Keeping it Lively along the Path
As a small business owner my days tend to go on and on. The weeks can run into each other in an endless stream. Even if one day is not ever quite like another, well, they pretty much are one like another.
I try to help my staff and interns stay alert to nuances and changes. I try to help them keep looking for things to learn in the midst of repetition. This requires me to train them a bit more creatively. In the midst of a long, grey, slow winter, this creativity is also helpful to just keep a positive attitude.
In this last of three memories of my father’s role as a coach in my life, I offer a glimpse of what I’m trying to do with those I employ.
My dad was an assistant for my first two football teams. He never did like coaching football as much as baseball or basketball, but I know he wanted to be a part of it. The football coaches of our town didn’t turn over very quickly so Dad just tried to be content on the side.
One Saturday morning Dad did get a chance to run a whole practice with our team, the Falcons, since our coach was out hunting. Dad called the practice for Joy Park along Silver Lake. It seemed like a strange choice because we usually just played down at Richardson’s ball field. The playground has little resemblance to a football field and has barely 10 yards of flat open ground.
The leaves are turning but few are on the ground. It is actually a little warm this mid-fall morning. We gather on the swings and merry-go-round in our pads and uniforms. We’re having fun trying to do things in these bulky outfits, chasing each other and playing, unaware of what we might actually be learning by this. Dad just watches and smiles.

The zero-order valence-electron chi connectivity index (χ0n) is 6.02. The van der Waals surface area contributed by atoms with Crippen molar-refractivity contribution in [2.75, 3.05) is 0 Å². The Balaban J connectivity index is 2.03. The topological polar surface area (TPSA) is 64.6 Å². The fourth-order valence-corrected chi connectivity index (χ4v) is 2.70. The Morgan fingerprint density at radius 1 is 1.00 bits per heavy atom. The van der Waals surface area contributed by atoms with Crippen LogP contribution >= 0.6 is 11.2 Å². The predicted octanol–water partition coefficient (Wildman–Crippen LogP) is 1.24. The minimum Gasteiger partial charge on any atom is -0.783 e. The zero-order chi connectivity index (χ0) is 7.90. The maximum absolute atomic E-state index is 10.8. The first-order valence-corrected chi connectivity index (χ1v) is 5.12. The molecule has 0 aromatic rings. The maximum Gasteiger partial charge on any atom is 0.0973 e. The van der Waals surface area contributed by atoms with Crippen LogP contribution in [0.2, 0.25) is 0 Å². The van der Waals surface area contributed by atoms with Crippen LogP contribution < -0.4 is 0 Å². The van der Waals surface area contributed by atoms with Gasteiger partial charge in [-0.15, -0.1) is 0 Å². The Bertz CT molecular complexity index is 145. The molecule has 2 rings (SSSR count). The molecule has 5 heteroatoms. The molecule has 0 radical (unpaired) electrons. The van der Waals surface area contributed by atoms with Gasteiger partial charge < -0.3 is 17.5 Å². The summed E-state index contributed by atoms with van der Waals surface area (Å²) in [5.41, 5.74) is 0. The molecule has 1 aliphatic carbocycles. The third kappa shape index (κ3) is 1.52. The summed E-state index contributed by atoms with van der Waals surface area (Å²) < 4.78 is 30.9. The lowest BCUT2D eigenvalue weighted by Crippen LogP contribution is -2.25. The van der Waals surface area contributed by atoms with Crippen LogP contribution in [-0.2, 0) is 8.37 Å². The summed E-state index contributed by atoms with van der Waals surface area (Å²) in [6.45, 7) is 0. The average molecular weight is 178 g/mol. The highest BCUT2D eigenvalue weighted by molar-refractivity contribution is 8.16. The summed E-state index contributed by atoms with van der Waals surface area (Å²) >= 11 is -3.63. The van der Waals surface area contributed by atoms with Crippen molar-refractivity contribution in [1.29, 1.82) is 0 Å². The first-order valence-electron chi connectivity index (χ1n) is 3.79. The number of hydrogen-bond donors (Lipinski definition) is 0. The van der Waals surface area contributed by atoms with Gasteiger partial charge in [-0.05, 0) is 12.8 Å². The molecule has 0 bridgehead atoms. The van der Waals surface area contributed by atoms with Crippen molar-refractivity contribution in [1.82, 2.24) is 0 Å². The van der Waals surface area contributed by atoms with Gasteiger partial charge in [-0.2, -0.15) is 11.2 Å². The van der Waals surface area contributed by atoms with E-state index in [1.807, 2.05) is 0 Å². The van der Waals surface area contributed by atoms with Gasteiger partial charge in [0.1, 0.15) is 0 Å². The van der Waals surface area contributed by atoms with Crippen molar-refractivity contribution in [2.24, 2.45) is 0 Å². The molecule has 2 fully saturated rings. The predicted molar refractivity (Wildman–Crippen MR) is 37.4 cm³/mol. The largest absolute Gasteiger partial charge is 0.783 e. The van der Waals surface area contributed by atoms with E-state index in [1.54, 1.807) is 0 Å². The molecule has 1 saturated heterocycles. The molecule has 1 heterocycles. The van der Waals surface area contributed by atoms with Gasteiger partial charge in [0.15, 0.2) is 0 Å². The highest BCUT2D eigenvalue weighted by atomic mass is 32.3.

Finally after everyone has arrived we line up near the road for exercises and warm up. The cars are sparse but we get a laugh out of having people drive by and stare at us. One carload considers stopping to play at the playground but drives on.
A quick run to the top of the hill for a drink becomes a workout as well as we take turns pumping the handle on the old water pump. And then it’s down for some plays. As we set up on the small open space we begin to pretend that trees and playground equipment are opposing players. We put nifty moves on them that leave them standing in their tracks. Joel Martin makes us laugh as he runs into tree after tree trying to knock them down. Every play we run requires us to make funny little adjustments that make them seem brand new.
Dad has fun throwing the ball through the tree branches to our receivers who stretch their hands and arms while trying to pick out the ball from the leaves that fall. Later Dad hangs a tackling dummy from the swing set and pulls on the rope making the dummy bob up and down as we charge and tackle it.
I remember this day because it was different. My dad had transformed a familiar park space into something new. He had transformed what was usually a drudgery of a Saturday morning football practice into something fun.
And many years later, when I pulled into Joy Park late in the wee hours of the morning after a 16-hour motorcycle riding mis-adventure just hoping for a place to rest, I would remember fondly a father who could be with me in spirit in the most amazing places. But that’s another story.